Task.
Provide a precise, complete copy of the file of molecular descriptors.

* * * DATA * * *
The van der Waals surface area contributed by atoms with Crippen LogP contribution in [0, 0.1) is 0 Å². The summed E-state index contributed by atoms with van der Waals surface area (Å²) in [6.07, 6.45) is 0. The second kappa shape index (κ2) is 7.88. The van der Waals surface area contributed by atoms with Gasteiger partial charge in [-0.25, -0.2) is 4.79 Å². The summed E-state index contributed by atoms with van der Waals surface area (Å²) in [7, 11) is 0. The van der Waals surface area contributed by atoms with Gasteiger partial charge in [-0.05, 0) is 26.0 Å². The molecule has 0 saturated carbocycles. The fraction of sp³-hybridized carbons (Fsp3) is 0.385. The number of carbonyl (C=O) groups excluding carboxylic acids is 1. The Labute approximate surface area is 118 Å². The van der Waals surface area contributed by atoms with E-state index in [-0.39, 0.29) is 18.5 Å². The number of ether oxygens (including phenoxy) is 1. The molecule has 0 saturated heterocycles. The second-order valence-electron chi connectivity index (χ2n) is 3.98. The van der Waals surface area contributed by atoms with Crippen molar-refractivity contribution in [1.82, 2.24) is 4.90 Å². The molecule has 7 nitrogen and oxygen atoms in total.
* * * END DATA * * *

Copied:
The van der Waals surface area contributed by atoms with Crippen LogP contribution in [0, 0.1) is 0 Å². The summed E-state index contributed by atoms with van der Waals surface area (Å²) in [6.07, 6.45) is 0. The second kappa shape index (κ2) is 7.88. The van der Waals surface area contributed by atoms with Gasteiger partial charge in [-0.25, -0.2) is 4.79 Å². The summed E-state index contributed by atoms with van der Waals surface area (Å²) in [7, 11) is 0. The van der Waals surface area contributed by atoms with Gasteiger partial charge in [-0.05, 0) is 26.0 Å². The molecule has 0 saturated carbocycles. The fraction of sp³-hybridized carbons (Fsp3) is 0.385. The number of carbonyl (C=O) groups excluding carboxylic acids is 1. The Labute approximate surface area is 118 Å². The van der Waals surface area contributed by atoms with E-state index in [-0.39, 0.29) is 18.5 Å². The number of ether oxygens (including phenoxy) is 1. The molecule has 0 saturated heterocycles. The second-order valence-electron chi connectivity index (χ2n) is 3.98. The van der Waals surface area contributed by atoms with Crippen molar-refractivity contribution in [1.82, 2.24) is 4.90 Å². The molecule has 7 nitrogen and oxygen atoms in total.